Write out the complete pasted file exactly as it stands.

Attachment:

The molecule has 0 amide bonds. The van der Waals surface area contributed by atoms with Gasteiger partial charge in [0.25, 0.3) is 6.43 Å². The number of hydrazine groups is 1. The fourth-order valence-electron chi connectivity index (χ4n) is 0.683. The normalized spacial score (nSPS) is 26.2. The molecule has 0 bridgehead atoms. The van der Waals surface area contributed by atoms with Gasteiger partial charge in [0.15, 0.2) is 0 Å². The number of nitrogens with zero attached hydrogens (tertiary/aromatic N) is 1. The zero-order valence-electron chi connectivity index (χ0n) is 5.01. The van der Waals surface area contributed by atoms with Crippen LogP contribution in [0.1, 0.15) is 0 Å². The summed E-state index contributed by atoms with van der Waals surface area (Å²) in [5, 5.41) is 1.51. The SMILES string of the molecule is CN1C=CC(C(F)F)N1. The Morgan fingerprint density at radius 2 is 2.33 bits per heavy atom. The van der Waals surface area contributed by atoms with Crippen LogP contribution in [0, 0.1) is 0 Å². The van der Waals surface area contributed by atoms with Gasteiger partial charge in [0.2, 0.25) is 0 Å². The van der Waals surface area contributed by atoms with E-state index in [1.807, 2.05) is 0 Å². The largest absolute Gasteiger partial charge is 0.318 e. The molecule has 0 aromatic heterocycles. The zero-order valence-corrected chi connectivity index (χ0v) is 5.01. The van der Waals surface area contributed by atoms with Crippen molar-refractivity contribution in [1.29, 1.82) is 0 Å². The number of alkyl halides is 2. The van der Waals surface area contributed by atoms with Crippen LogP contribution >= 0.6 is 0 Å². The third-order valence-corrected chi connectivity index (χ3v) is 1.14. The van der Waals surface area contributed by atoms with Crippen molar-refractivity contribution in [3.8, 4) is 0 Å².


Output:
The molecule has 0 amide bonds. The van der Waals surface area contributed by atoms with Gasteiger partial charge in [0.25, 0.3) is 6.43 Å². The number of hydrazine groups is 1. The fourth-order valence-electron chi connectivity index (χ4n) is 0.683. The normalized spacial score (nSPS) is 26.2. The molecule has 0 bridgehead atoms. The van der Waals surface area contributed by atoms with Gasteiger partial charge in [0.15, 0.2) is 0 Å². The number of nitrogens with zero attached hydrogens (tertiary/aromatic N) is 1. The zero-order valence-electron chi connectivity index (χ0n) is 5.01. The van der Waals surface area contributed by atoms with Crippen LogP contribution in [0.1, 0.15) is 0 Å². The summed E-state index contributed by atoms with van der Waals surface area (Å²) in [5, 5.41) is 1.51. The SMILES string of the molecule is CN1C=CC(C(F)F)N1. The Morgan fingerprint density at radius 2 is 2.33 bits per heavy atom. The van der Waals surface area contributed by atoms with Crippen LogP contribution in [0, 0.1) is 0 Å². The van der Waals surface area contributed by atoms with Gasteiger partial charge in [0.2, 0.25) is 0 Å². The van der Waals surface area contributed by atoms with E-state index in [1.807, 2.05) is 0 Å². The largest absolute Gasteiger partial charge is 0.318 e. The molecule has 0 aromatic heterocycles. The zero-order valence-corrected chi connectivity index (χ0v) is 5.01. The van der Waals surface area contributed by atoms with Crippen molar-refractivity contribution in [1.29, 1.82) is 0 Å². The number of alkyl halides is 2. The van der Waals surface area contributed by atoms with Crippen LogP contribution >= 0.6 is 0 Å². The third-order valence-corrected chi connectivity index (χ3v) is 1.14. The van der Waals surface area contributed by atoms with Crippen molar-refractivity contribution in [3.8, 4) is 0 Å².